For all of the art presented, there is a distinct distance between the form, within which information is delivered, and the content through which information is presented. Because of the artifice of the works, the spectator in this show is detached from the reality of the events documented, and is thus free to meditate on the medium and form of delivery. One might argue that in this context, the main installation of Czech artists Milan Mikuláštík, Dan Vlček and Richard Bakeš, entitled You’re all Queer (2006) was inappropriate. That’s what Kronika gallery manager Sebastian Cihocki implied when these artists, collectively called Guma Guar, unveiled their work, printed in the office of this magazine, depicting Pope Benedict holding the severed head of Elton John accompanied by a scribbled statement “you’re all queer.” They put it on the staircase wall just prior to the exhibition opening.
In a scene that could have been in Plum’s Venetian film, the Czech artists threatened to take down all their contributions and to bring the art home if the work wasn’t to be used. Although caught by surprise, by Guma Guar’s calculated intervention, Ujma and Zielińska accepted the work for, worried, not so much about content, than of the loss of the Czech artists as participants and resulting in the loss of a generous grant from the Visegrad foundation. Nevertheless, Cihocki, perhaps having studied Men in Black, but clearly wary of an impending legal struggle that he hadn’t been prepared for, pulled the poster down and erased the suspect writing as soon as the opening night party had ended.
Guma Guar had arrived from the neighboring Czech Republic for installation with only vague comprehension of the Polish legal and political situation; but for their surprise installation, they had done their homework about Cihocki’s gallery and had read Exgirls’ curatorial objectives. On the curator’s web page, Exgirls was formed “for intense promotion of gender and socially involved arts.” And Cihocki’s Kronika gallery press release defines its role as developing projects “dealing with the specific character as well as current social and cultural issues of the region.” One might argue that the high-resolution digital collage—with splotchy red blood and awkward proportions—is a far cry from Cranach’s Judith and Holofernes artistically. But conceptually, the appropriateness to the Bad News is beyond question. To be sure, Cihocki’s concerns about the last-minute installation were legitimate in light of developments in Polish politics. Like some medieval legend, an anonymous complaint about the Guma Guar work was in fact filed with the Bytom police, and there is an investigation pending to determine if the work might be insulting to the dominant religion of Poland. An ambiguous law against such slander remains largely unchallenged in Polish law, and several exhibitions in Poland have closed because of it, and one artist, Dorota Nieznalska, has been in court for several years. By pointing-out oppressive aspects of Catholicism towards gays, the jejune Guma Guar impulsively sought to fiddle with a neighboring country’s regulations governing free speech. But they dumped the legal burden, and ultimate responsibility, squarely on the gallery, whose representatives they barely knew. Outside of the rarified art-world of artists, curators and gallery owners, there are effective ways of engaging social causes. Activist groups, that seek to alter legal structures, plan acts of civil disobedience working closely with lawyers and careful strategy. Guma Guar sometimes claims to be activist activists, other times they say that they are artists; either way they did not consider legal support necessary, preferring to leave that real burden on the host gallery. If it is true that this effort, that Ujma has defined as “betrayal,” to consciously surprise the curators at the last minute with a very politically potent art work, were really to modify Polish laws and opinion, it appears to have failed.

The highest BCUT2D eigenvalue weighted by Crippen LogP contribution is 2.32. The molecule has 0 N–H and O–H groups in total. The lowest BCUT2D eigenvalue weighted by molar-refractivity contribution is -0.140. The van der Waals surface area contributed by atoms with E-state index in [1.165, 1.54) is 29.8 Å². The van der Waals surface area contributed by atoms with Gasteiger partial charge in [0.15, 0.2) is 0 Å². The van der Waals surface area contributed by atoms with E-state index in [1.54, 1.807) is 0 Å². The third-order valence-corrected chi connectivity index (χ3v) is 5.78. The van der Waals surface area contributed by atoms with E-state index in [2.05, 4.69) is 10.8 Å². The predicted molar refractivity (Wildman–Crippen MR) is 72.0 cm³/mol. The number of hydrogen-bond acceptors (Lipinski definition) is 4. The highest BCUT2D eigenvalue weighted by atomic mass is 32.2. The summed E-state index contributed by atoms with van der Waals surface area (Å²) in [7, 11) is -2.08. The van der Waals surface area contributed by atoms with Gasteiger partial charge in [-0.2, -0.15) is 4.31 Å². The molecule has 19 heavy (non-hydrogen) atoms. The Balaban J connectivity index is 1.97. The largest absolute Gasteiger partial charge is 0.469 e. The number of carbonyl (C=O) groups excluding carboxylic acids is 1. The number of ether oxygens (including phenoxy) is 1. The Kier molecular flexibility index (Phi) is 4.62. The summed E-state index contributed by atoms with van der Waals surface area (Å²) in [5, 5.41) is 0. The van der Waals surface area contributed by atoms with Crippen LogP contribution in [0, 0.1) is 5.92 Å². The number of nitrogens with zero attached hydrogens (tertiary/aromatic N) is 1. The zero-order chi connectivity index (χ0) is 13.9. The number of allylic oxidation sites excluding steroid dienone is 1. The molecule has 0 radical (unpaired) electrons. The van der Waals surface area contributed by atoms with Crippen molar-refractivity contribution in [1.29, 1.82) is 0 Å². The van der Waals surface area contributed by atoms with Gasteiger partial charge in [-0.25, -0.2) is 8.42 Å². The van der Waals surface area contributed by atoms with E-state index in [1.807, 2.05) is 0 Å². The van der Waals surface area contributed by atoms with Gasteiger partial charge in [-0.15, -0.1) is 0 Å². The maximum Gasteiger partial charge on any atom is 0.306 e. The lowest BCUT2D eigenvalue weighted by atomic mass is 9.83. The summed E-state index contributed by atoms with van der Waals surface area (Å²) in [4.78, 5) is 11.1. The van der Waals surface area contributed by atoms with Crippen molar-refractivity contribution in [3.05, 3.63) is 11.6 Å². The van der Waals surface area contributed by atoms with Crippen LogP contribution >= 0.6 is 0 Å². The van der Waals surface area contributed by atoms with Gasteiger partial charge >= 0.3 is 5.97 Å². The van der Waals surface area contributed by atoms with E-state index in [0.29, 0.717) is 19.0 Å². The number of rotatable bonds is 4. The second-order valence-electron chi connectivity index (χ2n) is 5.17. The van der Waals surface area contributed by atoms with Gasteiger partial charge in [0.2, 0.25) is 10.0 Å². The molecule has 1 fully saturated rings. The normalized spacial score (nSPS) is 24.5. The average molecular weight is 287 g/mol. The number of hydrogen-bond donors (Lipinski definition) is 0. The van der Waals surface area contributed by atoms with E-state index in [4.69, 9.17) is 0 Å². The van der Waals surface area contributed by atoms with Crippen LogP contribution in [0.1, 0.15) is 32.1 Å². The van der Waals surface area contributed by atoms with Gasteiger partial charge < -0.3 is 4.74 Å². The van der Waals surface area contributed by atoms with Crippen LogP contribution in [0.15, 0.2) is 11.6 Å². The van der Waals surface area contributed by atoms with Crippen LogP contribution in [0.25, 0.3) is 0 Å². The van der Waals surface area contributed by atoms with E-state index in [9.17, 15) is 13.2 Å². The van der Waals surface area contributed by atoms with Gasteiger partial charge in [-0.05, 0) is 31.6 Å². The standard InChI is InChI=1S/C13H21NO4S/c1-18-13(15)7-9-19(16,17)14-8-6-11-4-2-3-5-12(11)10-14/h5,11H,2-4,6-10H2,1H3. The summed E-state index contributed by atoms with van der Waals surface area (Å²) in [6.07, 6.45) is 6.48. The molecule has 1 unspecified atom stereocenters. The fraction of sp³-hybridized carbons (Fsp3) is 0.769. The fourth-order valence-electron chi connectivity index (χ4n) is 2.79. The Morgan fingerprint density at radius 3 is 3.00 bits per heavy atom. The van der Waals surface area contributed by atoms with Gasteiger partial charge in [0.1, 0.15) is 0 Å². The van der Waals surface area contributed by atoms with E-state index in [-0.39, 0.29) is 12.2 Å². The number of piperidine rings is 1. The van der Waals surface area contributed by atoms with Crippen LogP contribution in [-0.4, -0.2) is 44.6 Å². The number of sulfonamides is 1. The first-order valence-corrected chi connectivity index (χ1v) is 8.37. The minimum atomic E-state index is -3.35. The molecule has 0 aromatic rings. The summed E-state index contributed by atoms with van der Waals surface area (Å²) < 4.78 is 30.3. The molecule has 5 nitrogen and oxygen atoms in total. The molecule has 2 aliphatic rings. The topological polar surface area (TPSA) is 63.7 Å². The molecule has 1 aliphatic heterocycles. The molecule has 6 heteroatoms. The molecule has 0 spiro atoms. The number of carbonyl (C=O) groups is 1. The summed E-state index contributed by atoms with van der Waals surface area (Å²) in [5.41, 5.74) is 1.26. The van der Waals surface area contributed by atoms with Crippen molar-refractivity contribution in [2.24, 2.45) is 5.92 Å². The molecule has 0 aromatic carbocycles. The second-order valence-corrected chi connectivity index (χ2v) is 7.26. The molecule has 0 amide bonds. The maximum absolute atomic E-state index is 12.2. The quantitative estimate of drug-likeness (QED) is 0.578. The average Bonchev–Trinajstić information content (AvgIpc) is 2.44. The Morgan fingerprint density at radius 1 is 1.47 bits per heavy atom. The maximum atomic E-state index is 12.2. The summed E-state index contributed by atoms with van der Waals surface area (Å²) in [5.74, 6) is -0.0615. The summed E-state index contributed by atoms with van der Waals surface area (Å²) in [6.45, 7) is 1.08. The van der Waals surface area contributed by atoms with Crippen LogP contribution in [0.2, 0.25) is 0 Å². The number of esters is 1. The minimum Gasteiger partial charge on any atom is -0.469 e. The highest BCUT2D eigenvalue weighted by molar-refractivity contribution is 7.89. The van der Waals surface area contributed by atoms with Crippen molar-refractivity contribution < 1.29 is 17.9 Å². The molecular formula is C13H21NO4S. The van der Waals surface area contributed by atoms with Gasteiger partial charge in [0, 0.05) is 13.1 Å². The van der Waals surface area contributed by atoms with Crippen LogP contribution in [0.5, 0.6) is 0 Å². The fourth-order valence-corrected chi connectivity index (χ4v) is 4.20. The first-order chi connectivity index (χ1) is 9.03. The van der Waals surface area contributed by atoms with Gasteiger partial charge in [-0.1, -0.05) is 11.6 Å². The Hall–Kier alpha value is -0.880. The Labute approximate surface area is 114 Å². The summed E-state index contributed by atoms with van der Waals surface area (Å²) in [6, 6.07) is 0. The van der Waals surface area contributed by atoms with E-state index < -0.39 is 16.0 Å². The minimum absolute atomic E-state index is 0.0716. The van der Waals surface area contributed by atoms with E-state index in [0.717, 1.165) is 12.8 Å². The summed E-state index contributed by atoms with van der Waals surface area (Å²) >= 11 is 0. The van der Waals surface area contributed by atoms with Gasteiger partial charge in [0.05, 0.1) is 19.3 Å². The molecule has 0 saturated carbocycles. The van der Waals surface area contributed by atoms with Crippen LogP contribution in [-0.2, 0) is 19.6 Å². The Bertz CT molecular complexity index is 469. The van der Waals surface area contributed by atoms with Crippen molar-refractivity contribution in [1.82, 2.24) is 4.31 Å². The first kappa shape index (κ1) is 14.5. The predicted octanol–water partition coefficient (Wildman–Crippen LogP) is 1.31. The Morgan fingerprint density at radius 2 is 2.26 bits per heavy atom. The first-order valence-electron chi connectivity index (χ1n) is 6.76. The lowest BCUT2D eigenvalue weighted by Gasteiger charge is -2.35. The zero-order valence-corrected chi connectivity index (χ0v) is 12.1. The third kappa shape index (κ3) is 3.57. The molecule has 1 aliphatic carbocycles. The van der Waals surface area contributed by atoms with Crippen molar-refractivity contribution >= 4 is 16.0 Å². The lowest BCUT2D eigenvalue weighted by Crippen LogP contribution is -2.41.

As a publicity stunt, the ongoing media circus surrounding Bad News has been brilliant for just about everyone involved. Cihocki has since taken the whole issue, and prepared his own presentation as a palimpsest upon the work of Exgirls, entitled “Art in the Service of the Lefties,” for which he has secured further exhibition space in Warsaw. In contrast to Bad News exhibition, for which the curators reached out as far as possible to illustrate a theme, Cihocki limited his “rapid reaction exhibition” to artists with whom he is acquainted. The thoughtful efforts of Ujma and Zielińska, to carry on an international dialogue with their own previous shows and with the Polish polis, have been consequently eclipsed by Cihocki’s show, and by the curator’s own efforts to manipulate the media’s reaction to the Exgirls’ show. Meanwhile, Guma Guar is feeling virtuous, and boasting of the tendentious internet debate by people wondering why the photoshopped head of Elton John—surely not “the face that launched a thousand ships”—is smiling.